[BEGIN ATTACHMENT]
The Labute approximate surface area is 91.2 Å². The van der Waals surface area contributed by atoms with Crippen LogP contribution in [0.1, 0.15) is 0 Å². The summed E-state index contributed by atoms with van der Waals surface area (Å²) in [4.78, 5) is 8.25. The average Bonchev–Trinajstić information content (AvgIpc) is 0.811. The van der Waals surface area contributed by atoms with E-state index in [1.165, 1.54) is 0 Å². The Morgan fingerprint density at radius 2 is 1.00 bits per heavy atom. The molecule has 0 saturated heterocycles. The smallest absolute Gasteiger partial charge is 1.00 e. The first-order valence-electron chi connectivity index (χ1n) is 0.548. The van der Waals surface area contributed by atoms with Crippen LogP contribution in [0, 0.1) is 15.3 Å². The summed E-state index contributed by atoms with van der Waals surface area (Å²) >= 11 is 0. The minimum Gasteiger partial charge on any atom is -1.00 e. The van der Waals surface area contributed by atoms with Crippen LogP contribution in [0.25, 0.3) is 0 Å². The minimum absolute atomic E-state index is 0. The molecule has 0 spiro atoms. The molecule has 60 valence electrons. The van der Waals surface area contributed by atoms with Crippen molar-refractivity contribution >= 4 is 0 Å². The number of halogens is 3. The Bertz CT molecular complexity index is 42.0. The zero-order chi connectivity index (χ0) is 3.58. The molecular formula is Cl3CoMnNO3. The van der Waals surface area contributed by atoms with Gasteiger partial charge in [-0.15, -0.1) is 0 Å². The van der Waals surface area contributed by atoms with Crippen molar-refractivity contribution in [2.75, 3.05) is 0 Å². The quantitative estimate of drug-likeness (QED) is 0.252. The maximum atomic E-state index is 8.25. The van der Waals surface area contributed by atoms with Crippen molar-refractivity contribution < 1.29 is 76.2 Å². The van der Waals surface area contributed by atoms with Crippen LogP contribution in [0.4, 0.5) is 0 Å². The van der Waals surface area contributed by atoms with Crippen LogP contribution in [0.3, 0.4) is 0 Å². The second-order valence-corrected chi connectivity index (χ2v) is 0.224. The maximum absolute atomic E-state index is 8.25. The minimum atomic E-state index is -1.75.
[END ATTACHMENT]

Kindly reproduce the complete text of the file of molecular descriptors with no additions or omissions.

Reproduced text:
The Labute approximate surface area is 91.2 Å². The van der Waals surface area contributed by atoms with Crippen LogP contribution in [0.1, 0.15) is 0 Å². The summed E-state index contributed by atoms with van der Waals surface area (Å²) in [4.78, 5) is 8.25. The average Bonchev–Trinajstić information content (AvgIpc) is 0.811. The van der Waals surface area contributed by atoms with E-state index in [1.165, 1.54) is 0 Å². The Morgan fingerprint density at radius 2 is 1.00 bits per heavy atom. The molecule has 0 saturated heterocycles. The smallest absolute Gasteiger partial charge is 1.00 e. The first-order valence-electron chi connectivity index (χ1n) is 0.548. The van der Waals surface area contributed by atoms with Crippen LogP contribution in [0, 0.1) is 15.3 Å². The summed E-state index contributed by atoms with van der Waals surface area (Å²) >= 11 is 0. The minimum Gasteiger partial charge on any atom is -1.00 e. The van der Waals surface area contributed by atoms with Crippen LogP contribution in [0.25, 0.3) is 0 Å². The minimum absolute atomic E-state index is 0. The molecule has 0 spiro atoms. The molecule has 60 valence electrons. The van der Waals surface area contributed by atoms with Crippen molar-refractivity contribution >= 4 is 0 Å². The number of halogens is 3. The Bertz CT molecular complexity index is 42.0. The zero-order chi connectivity index (χ0) is 3.58. The molecular formula is Cl3CoMnNO3. The van der Waals surface area contributed by atoms with Gasteiger partial charge in [-0.15, -0.1) is 0 Å². The van der Waals surface area contributed by atoms with Crippen molar-refractivity contribution in [2.75, 3.05) is 0 Å². The quantitative estimate of drug-likeness (QED) is 0.252. The maximum atomic E-state index is 8.25. The van der Waals surface area contributed by atoms with Crippen molar-refractivity contribution < 1.29 is 76.2 Å². The van der Waals surface area contributed by atoms with Crippen LogP contribution in [0.4, 0.5) is 0 Å². The van der Waals surface area contributed by atoms with Crippen LogP contribution in [0.3, 0.4) is 0 Å². The second-order valence-corrected chi connectivity index (χ2v) is 0.224. The maximum absolute atomic E-state index is 8.25. The minimum atomic E-state index is -1.75.